• Relationships: Stories dealing with relationships between parents and children, spouses, siblings, and lovers hold universal appeal.
  • Social Issues: Some of the most animated discussions in my classes have been inspired by contemporary topics including war, discrimination, gender, euthanasia, and women’s rights.  Although many of these are hot-button issues, I encourage students and teachers not to shy away from them.  Because I particularly appreciate the role of social issues in increasing cultural awareness, I’ll be devoting an entire future blog to this.
  • Stages of Life: Shakespeare wrote about the Seven Ages of Man. I’ve found that students respond well when dealing with the various stages of life: childhood, the teenage years, young adulthood, maturity, and old age.  Your students will relate directly to some of these; others will require more imagination and empathy.

2. Look for layered stories.

While many stories are fun to read, they may not have sufficient texture for a complete lesson.  I always ask myself how much I can get out of a story.  You need complexity to go beyond a discussion of plot to an analysis of theme and style.  Too frequently we underestimate our students, who are generally hungry for sophisticated material. I like to challenge them with stories that engage them intellectually and emotionally, while stretching their language level. Continue reading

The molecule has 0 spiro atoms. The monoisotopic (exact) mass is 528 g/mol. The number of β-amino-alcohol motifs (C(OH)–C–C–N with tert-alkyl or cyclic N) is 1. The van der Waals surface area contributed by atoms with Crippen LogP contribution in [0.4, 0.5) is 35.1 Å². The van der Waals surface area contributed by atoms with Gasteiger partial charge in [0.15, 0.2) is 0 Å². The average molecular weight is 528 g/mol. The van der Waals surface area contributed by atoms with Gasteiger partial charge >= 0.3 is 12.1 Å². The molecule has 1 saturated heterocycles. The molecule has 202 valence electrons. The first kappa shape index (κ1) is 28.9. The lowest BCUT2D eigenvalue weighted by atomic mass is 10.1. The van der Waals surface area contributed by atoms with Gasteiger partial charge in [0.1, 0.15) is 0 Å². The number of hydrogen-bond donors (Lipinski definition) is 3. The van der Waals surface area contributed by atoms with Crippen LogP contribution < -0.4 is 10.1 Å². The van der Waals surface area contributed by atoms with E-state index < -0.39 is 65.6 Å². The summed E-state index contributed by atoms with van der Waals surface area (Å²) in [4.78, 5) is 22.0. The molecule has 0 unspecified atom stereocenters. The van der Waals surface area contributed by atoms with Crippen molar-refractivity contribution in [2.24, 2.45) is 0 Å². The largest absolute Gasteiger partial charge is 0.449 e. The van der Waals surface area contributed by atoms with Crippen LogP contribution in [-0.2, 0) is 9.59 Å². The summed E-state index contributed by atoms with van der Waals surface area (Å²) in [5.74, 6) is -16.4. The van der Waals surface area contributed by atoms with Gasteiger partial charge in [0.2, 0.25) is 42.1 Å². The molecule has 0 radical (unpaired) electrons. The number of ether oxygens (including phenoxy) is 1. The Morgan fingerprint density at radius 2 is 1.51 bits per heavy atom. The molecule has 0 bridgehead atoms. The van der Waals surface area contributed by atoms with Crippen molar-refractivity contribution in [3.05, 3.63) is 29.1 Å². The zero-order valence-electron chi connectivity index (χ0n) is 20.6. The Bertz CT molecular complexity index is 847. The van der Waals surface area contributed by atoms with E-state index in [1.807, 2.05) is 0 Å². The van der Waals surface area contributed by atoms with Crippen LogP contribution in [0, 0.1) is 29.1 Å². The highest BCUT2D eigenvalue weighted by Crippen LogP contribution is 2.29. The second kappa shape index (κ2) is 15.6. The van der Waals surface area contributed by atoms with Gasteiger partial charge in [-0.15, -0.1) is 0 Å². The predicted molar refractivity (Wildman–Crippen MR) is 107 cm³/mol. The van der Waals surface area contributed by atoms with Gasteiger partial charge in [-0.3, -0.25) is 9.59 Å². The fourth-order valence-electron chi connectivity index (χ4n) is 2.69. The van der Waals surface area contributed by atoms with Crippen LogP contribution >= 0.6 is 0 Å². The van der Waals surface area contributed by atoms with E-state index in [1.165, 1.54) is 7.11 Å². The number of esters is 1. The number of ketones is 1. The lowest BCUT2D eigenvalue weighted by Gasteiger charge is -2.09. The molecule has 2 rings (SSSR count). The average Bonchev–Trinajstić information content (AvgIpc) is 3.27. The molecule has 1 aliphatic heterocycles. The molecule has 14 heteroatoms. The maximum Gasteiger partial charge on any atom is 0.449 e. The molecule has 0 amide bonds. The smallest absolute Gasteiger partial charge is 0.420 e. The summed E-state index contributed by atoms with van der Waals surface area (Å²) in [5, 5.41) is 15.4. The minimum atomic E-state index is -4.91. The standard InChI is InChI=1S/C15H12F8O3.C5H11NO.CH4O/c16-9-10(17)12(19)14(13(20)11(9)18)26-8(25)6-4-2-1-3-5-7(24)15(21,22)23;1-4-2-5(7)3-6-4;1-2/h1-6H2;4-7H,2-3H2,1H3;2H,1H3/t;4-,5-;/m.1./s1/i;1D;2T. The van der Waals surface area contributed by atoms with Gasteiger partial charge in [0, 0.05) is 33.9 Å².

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G is for Games

Ken BeattyDr. Ken Beatty

“Why are they playing games and not learning something?”

Games are among the most misunderstood pedagogical strategies in the teachers’ toolbox. Parents, other teachers, and administrators can misinterpret students’ enjoyment of games as having fun at the expense of more serious and productive learning. But the opposite is often the case; the casual competitive nature of games suppresses students’ self-consciousness and helps them focus and learn more than during other classroom activities.

However, to be fair, sometimes teachers play games in the classroom without a perfect understanding of the benefits that games carry and the ways in which they can be tailored to better address student needs. In such cases, teachers may only use games as filler activities, as a way of keeping more able students busy while others catch up. Alternatively, games might only be used at the end of a class when there is extra time left.

Motivation

Because games are inherently motivating, they are useful as a reward or a break from other classroom activities. Some games add excitement, such as kinesthetic ones that require students to stand up and participate as a group. An example is Simon Says, in which students have to listen carefully and follow a leader’s directions as long as they are prefaced with the words, “Simon says (touch your nose).” If the words Simon says aren’t said by the leader, students have to remain stationary or find themselves out of the game.

The pedagogical purposes of Simon Says-type games are usually to encourage discrete listening and also to reinforce language students have already learned around actions related to identifying body parts (touch your knees), types of motion (shake your head; close your eyes), and actions (sit down; stand up). As with most games, there are opportunities to tailor the game to the target vocabulary students have recently covered. Reinforcement through a game is important because it stores the information in another part of the brain. Beyond reading, writing, listening, or speaking, the kinesthetic aspect helps make the vocabulary more memorable. Continue reading